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Original article
Association of incident obstructive sleep apnoea with outcomes in a large cohort of US veterans
  1. Miklos Z Molnar1,
  2. Istvan Mucsi2,3,
  3. Marta Novak3,4,
  4. Zoltan Szabo5,6,
  5. Amado X Freire7,
  6. Kim M Huch8,
  7. Onyebuchi A Arah9,
  8. Jennie Z Ma10,
  9. Jun L Lu1,
  10. John J Sim11,
  11. Elani Streja12,
  12. Kamyar Kalantar-Zadeh12,
  13. Csaba P Kovesdy1,8
  1. 1Division of Nephrology, Department of Medicine, University of Tennessee Health Science Center, Memphis, Tennessee, USA
  2. 2Department of Medicine, Division of Nephrology, University Health Network, University of Toronto, Toronto, Canada
  3. 3Institute of Behavioral Sciences, Semmelweis University, Budapest, Hungary
  4. 4Department of Psychiatry, University Health Network, University of Toronto, Toronto, Canada
  5. 5Department of Cardiothoracic Surgery and Cardiothoracic Anesthesia, Linköping University Hospital, Linköping, Sweden
  6. 6Division of Cardiovascular Medicine, Department of Medical and Health Sciences, Linköping University, Linköping, Sweden
  7. 7Pulmonary Section, Memphis Veterans Affairs Medical Center, Memphis, Tennessee, USA
  8. 8Nephrology Section, Memphis Veterans Affairs Medical Center, Memphis, Tennessee, USA
  9. 9Department of Epidemiology, Fielding School of Public Health, University of California, Los Angeles (UCLA), Los Angeles, California, USA
  10. 10Division of Nephrology, University of Virginia, Charlottesville, Virginia, USA
  11. 11Kaiser Permanente, Los Angeles, California, USA
  12. 12Division of Nephrology, University of California, Irvine, California, USA
  1. Correspondence to Dr Miklos Z Molnar, Division of Nephrology, Department of Medicine, University of Tennessee Health Science Center, 956 Court Ave, Suite B216B, Memphis, TN 38163, USA; mzmolnar{at}uthsc.edu

Abstract

Rationale There is a paucity of large cohort studies examining the association of obstructive sleep apnoea (OSA) with clinical outcomes including all-cause mortality, coronary heart disease (CHD), strokes and chronic kidney disease (CKD).

Objectives We hypothesised that a diagnosis of incident OSA is associated with higher risks of these adverse clinical outcomes.

Methods, measurements In a nationally representative cohort of over 3 million (n=3 079 514) US veterans (93% male) with baseline estimated glomerular filtration rate (eGFR)≥60 mL/min/1.73 m2, we examined the association between the diagnosis of incident OSA, treated and untreated with CPAP, and: (1) all-cause mortality, (2) incident CHD, (3) incident strokes, (4)incident CKD defined as eGFR<60 mL/min/1.73 m2, and (5) slopes of eGFR.

Main results Compared with OSA-negative patients, untreated and treated OSA was associated with 86% higher mortality risk, (adjusted HR and 95% CI 1.86 (1.81 to 1.91) and 35% (1.35 (1.21 to 1.51)), respectively. Similarly, untreated and treated OSA was associated with 3.5 times (3.54 (3.40 to 3.69)) and 3 times (3.06 (2.62 to 3.56)) higher risk of incident CHD; 3.5 times higher risk of incident strokes (3.48 (3.28 to 3.64) and 3.50 (2.92 to 4.19)) for untreated and treated OSA, respectively. The risk of incident CKD was also significantly higher in untreated (2.27 (2.19 to 2.36)) and treated (2.79 (2.48 to 3.13)) patients with OSA. The median (IQR) of the eGFR slope was −0.41 (−2.01 to 0.99), −0.61 (−2.69 to 0.93) and −0.87 (−3.00 to 0.70) mL/min/1.73 m2 in OSA-negative patients, untreated OSA-positive patients and treated OSA-positive patients, respectively.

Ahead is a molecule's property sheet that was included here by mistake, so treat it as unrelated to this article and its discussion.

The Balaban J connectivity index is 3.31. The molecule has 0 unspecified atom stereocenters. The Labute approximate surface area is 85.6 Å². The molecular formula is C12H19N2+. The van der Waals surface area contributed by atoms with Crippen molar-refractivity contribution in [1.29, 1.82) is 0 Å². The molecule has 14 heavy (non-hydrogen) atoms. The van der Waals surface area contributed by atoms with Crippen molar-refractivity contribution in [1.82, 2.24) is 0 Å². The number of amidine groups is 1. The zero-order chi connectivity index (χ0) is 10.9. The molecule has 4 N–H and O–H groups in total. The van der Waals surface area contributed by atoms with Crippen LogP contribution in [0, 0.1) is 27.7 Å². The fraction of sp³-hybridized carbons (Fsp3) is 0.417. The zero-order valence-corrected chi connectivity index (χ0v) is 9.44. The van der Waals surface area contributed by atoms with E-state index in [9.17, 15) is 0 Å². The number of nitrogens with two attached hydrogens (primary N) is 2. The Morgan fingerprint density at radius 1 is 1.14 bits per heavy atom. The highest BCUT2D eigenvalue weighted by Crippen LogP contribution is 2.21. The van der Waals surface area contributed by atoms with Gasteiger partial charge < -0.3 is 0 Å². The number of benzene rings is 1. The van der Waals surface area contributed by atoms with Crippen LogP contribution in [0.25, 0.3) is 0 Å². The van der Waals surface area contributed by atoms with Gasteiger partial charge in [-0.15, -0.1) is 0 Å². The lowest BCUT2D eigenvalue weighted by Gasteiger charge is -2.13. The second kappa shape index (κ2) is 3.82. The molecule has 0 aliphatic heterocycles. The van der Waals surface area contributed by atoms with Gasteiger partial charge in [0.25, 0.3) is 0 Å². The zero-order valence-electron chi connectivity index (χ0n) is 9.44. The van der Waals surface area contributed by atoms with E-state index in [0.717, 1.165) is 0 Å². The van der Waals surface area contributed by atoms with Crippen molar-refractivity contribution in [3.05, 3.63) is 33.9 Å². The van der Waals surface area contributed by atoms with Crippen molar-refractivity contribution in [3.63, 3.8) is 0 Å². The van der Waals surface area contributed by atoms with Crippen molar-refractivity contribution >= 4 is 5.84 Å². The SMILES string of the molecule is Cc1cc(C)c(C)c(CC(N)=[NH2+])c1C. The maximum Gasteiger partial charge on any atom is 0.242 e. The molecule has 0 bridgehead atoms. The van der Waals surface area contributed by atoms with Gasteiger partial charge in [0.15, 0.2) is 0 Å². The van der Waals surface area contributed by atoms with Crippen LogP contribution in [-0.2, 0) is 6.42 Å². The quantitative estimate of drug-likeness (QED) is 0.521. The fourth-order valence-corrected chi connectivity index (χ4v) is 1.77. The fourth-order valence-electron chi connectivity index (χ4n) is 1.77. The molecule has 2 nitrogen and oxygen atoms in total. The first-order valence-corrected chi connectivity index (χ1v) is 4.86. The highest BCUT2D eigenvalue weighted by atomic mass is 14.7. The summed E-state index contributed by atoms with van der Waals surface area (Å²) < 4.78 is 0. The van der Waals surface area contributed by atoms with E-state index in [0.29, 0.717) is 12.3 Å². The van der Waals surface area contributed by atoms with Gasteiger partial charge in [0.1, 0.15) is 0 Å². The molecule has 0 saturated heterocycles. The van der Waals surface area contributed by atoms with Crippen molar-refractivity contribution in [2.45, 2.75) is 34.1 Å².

Conclusions In this large and contemporary cohort of more than 3 million US veterans, a diagnosis of incident OSA was associated with higher mortality, incident CHD, stroke and CKD and with faster kidney function decline.

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Key messages

What is the key question?

  • We assessed the association between a diagnosis of incident obstructive sleep apnoea (OSA) and adverse clinical outcomes such as incident chronic kidney disease (CKD) and mortality.

What is the bottom line?

  • In this large and contemporary cohort of more than 3 million US veterans, a diagnosis of incident OSA was associated with higher mortality, incident coronary heart disease, stroke and CKD, and faster kidney function decline.

Why read on?

  • This is the first study to show an association of a diagnosis of incident OSA with CKD and faster kidney function decline.

Introduction

Obstructive sleep apnoea (OSA) is one of the most clinically important forms of sleep-related breathing disorders. The prevalence of moderate and severe obstructive OSA, defined as an apnoea hypopnoea index (AHI)>15 and the presence of daytime symptoms of OSA is 10% in the general population.1

Previous studies have shown that OSA is associated with a higher risk of mortality,2–4 but some studies did not confirm this association in elderly patients with prevalent OSA.5–7 In addition to increased mortality risk, OSA has also shown positive associations with cardiovascular and cerebrovascular events.3 ,810 However, most of these studies were limited by small sample size and low event rates.9 ,11

In patients with chronic kidney disease (CKD), OSA is associated with accelerated atherosclerosis, hypertension and vascular damage.12 The complex pathophysiology that links OSA to cardiovascular risk may also have a detrimental effect on kidney function. Patients with OSA experience glomerular hyperfiltration, which is alleviated by short-term CPAP treatment,13 but our previous studies in kidney transplant recipients found no association between OSA and deterioration of kidney function.14 ,15 Only one recently published study assessed the association of OSA with kidney function decline and progression to CKD in non-transplant patients.16